The subject of our first Wreck of the Week is the Royal George (1782), a very good example of wreckage which is widely dispersed not only on the seabed, but in a terrestrial context. Our database records are placed online and you can follow the vessel’s full story by expanding each link.
It seems that there were plenty of salvageable timbers . . .This image from the Historic England Archives shows a billiard table at Windsor made from timbers salved from the Royal George, taken, appropriately, by the architectural photography firm Bedford Lemere and Co., who took photographs of both terrestrial and ship architecture. I saw the Burghley House table not long ago on a trip to Stamford.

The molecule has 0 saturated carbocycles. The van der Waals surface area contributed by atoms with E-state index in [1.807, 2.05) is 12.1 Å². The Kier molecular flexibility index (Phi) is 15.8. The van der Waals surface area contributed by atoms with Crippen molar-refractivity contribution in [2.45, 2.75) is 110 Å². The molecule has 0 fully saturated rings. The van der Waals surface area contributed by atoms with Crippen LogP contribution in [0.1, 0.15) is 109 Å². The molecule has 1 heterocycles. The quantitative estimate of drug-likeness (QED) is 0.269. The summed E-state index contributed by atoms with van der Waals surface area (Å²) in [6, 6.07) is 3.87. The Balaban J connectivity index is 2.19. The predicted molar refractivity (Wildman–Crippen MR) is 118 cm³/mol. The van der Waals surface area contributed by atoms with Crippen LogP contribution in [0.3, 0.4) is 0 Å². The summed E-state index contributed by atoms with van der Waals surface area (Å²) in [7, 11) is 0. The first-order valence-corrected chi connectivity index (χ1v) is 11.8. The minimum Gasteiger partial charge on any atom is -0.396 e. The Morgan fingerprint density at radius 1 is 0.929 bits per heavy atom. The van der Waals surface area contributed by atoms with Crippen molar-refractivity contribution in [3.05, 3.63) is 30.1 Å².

In the Historic England library at Swindon there is a book about the history of the wreck and the 1840s operations, which is bound in thin slivers of timber from the wreck – a very nice seaside souvenir and a popular one, judging by the number of editions it went through.
2 thoughts on “1. Royal George”
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